Brahms’ Cello Sonata No. 2 in F Major: Jacqueline du Pré and Daniel Barenboim

During the summer of 1886, Johannes Brahms traveled from Vienna to the idyllic shores of Lake Thun in the Swiss Alps. The working vacation, sometimes called Brahms’ “chamber music summer,” resulted in an astonishing number of works, which included the Cello Sonata No. 2 in F major, Op. 99, the Violin Sonata No. 2 in A Major, Op. 100, and the Piano Trio No. 3 in C minor, Op. 101. Brahms claimed that the landscape was “so full of melodies that one has to be careful not to step on any.”

Brahms’ two Cello Sonatas were written twenty-one years apart. Steven Isserlis comments that the First Sonata, with its homage to the counterpoint of J.S. Bach, is music of a “young man presenting his credentials as a scholar and a mature gentleman,” while the Second “is the work of an older man composing music with all the passion and sweep of youth.” Regarding the Second Sonata, the critic, Eduard Hanslick, offered a similar description:

In the Cello Sonata, passion rules, fiery to the point of vehemence, now defiantly challenging, now painfully lamenting…How boldly the first Allegro theme begins, how stormily the Allegro flows! It is true that the passion subsides into quiet mourning in the Adagio and fades away, reconciled, in the finale. But the beating pulse of the earlier sections still reverberates, and pathos remains the determining psychological characteristic of the whole.

The F Major Sonata was dedicated to the notable cellist, Robert Hausmann (1852-1909), who would join violinist Joseph Joachim in premiering Brahms’ Double Concerto a year later.

The first movement (Allegro vivace) springs to life in a sudden, blazing flash. Isserlis calls this music, “extraordinarily bold, the two instruments pitted against each other in a wild, storm-tossed sea of tremolandi.” Officially, Brahms titled the work, Sonate für Klavier und Violoncello, as if to remind us that this is a dynamic conversation between two equal titans.

In a surprising harmonic turn, the second movement (Adagio affettuoso) moves up one half step to F-sharp major. It has been speculated that this music may have developed from a discarded and lost Adagio which may have been intended, originally, for the First Cello Sonata. It begins with a walking pizzicato line in the cello, which is soon reiterated by the piano. The tender lullaby which follows is filled with a sense of wistfulness and autumnal nostalgia.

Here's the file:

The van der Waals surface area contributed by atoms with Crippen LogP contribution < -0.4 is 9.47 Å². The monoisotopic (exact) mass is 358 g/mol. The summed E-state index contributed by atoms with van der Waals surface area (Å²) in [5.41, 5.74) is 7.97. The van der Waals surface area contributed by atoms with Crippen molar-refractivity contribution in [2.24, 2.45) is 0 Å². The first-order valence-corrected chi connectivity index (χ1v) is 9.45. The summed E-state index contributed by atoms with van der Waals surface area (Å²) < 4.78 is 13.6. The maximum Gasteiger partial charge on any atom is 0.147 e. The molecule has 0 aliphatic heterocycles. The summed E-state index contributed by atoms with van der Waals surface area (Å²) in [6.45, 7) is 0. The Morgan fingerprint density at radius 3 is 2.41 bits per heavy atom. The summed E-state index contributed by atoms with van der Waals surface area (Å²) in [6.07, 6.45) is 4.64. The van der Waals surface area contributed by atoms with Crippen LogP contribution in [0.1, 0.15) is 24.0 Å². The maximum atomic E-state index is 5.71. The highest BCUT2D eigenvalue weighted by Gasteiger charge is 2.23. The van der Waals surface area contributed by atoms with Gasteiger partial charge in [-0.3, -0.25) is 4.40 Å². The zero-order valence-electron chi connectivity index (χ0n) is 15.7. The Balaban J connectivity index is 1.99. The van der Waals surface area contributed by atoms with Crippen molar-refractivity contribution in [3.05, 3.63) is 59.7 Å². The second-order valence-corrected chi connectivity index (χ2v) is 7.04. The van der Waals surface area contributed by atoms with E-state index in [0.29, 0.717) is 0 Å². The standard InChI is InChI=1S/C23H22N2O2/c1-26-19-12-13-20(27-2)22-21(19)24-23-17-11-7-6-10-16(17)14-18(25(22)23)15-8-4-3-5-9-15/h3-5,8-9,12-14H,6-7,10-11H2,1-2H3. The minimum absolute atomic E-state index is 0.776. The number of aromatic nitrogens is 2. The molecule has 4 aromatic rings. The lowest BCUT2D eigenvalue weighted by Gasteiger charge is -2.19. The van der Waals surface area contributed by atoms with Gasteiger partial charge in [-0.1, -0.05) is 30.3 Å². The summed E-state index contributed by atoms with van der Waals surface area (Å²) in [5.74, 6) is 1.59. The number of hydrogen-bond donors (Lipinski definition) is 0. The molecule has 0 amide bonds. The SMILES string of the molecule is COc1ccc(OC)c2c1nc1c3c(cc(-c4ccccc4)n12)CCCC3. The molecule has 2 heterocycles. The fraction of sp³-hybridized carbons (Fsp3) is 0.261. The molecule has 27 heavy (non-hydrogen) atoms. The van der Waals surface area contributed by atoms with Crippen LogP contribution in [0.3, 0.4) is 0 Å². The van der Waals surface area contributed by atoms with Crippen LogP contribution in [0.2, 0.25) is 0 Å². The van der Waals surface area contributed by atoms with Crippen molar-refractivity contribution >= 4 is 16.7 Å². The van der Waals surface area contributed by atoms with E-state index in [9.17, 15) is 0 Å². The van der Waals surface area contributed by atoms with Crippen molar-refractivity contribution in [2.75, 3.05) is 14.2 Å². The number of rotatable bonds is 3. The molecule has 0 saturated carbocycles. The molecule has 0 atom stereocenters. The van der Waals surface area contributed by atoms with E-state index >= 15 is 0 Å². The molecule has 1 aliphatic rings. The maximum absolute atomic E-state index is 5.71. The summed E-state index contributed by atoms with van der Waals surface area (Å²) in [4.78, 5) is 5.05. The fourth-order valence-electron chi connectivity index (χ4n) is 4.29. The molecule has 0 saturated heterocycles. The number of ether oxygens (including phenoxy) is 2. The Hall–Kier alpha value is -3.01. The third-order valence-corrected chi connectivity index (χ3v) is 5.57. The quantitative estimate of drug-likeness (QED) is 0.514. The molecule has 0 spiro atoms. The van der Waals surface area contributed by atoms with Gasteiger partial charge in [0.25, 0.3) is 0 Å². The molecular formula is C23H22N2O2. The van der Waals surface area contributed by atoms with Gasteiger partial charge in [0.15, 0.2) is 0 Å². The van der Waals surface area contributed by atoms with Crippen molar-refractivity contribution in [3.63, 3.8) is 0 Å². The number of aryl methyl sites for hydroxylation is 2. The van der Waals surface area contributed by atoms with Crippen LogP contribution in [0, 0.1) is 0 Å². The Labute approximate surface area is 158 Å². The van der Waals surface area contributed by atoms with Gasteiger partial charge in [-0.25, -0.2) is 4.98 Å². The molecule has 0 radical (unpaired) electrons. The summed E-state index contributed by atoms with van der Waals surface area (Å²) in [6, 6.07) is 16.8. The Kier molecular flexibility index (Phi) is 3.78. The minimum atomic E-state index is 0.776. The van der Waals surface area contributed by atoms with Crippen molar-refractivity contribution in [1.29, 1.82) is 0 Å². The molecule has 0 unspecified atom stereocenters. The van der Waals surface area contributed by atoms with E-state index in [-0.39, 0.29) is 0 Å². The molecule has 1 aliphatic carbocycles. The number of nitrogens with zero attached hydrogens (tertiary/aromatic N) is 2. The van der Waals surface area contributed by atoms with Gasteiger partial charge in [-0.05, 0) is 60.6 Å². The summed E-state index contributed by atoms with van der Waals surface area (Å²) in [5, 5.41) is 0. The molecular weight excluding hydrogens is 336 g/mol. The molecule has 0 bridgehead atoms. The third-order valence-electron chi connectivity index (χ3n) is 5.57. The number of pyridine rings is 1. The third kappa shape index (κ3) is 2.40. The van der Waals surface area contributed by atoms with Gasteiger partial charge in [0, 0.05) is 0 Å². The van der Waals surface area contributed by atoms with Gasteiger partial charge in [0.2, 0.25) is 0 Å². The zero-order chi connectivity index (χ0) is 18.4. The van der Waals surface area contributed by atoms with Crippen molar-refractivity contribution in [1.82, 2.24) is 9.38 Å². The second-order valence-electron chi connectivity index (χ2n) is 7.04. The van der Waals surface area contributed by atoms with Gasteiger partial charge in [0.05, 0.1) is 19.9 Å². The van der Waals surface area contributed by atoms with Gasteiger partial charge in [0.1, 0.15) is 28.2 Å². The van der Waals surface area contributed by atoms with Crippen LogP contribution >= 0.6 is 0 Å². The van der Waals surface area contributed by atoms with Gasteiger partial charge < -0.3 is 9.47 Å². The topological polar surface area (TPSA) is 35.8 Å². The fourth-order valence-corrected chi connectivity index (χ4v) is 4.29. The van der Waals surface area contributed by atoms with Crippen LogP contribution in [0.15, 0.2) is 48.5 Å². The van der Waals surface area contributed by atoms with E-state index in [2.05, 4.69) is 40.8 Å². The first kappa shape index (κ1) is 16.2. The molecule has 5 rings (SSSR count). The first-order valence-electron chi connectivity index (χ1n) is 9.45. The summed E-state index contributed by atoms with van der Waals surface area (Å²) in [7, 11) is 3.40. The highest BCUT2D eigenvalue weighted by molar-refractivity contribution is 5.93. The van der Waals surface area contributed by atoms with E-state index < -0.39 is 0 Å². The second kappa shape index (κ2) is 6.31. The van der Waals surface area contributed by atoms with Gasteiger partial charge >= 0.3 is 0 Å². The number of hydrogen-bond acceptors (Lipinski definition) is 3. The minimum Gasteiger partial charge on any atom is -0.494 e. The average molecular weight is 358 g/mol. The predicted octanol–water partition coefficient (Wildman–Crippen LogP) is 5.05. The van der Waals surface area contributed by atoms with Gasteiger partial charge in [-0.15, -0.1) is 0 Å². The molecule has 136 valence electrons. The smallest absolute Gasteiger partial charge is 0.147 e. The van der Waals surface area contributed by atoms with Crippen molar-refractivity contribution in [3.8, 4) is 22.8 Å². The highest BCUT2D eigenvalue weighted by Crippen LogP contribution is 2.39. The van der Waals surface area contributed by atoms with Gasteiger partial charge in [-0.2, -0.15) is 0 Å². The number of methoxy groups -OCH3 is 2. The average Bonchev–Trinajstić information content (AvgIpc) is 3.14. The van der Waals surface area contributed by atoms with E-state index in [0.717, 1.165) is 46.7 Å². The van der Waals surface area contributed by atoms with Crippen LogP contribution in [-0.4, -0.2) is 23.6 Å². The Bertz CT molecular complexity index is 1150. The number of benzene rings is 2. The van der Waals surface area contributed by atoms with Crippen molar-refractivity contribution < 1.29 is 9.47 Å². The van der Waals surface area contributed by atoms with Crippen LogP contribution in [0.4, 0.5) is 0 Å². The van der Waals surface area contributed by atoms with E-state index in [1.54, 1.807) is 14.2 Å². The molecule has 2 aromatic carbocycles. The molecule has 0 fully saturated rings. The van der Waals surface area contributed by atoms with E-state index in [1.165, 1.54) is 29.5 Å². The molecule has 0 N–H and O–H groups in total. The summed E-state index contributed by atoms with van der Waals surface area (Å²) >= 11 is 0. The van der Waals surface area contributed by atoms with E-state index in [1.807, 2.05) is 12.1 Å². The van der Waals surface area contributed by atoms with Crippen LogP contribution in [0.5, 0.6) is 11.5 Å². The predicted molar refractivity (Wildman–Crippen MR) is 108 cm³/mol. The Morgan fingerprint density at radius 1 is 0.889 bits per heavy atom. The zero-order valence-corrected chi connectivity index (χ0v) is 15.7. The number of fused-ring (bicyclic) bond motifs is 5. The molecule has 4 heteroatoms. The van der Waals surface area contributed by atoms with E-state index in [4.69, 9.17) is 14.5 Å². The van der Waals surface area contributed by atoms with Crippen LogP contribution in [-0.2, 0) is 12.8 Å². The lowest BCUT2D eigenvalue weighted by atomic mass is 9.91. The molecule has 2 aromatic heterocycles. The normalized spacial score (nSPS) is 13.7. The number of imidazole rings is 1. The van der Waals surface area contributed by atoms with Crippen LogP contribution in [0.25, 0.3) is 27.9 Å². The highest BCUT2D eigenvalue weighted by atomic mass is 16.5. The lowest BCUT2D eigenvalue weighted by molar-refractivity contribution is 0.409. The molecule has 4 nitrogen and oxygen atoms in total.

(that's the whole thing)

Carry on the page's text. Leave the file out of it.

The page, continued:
The third movement (Allegro passionato) is a fiery, tumultuous scherzo in F minor. The trio section is dreamy and songlike. Its adventurous wanderings move through a shifting landscape which includes sunshine, melancholy, and quiet mystery.

The Sonata concludes with a gracious rondo (Allegro molto). The soaring passion and turbulence of the first movement finds serene resolution in a simple, pastorale melody. The brief movement feels like a carefree epilogue which is punctured by a sudden and triumphant coda.

This landmark 1968 recording features the husband and wife duo of cellist Jacqueline du Pré and pianist Daniel Barenboim:

I. Allegro vivace:

II. Adagio affettuoso:

III. Allegro passionato:

IV. Allegro molto:

Recordings

  • Brahms: Cello Sonata No. 2 in F Major, Op. 99, Jacqueline du Pré, Daniel Barenboim Amazon

About Timothy Judd

A native of Upstate New York, Timothy Judd has been a member of the Richmond Symphony violin section since 2001. He is a graduate of the Eastman School of Music where he earned the degrees Bachelor of Music and Master of Music, studying with world renowned Ukrainian-American violinist Oleh Krysa.

The son of public school music educators, Timothy Judd began violin lessons at the age of four through Eastman’s Community Education Division. He was a student of Anastasia Jempelis, one of the earliest champions of the Suzuki method in the United States.

A passionate teacher, Mr. Judd has maintained a private violin studio in the Richmond area since 2002 and has been active coaching chamber music and numerous youth orchestra sectionals.

In his free time, Timothy Judd enjoys working out with Richmond’s popular SEAL Team Physical Training program.

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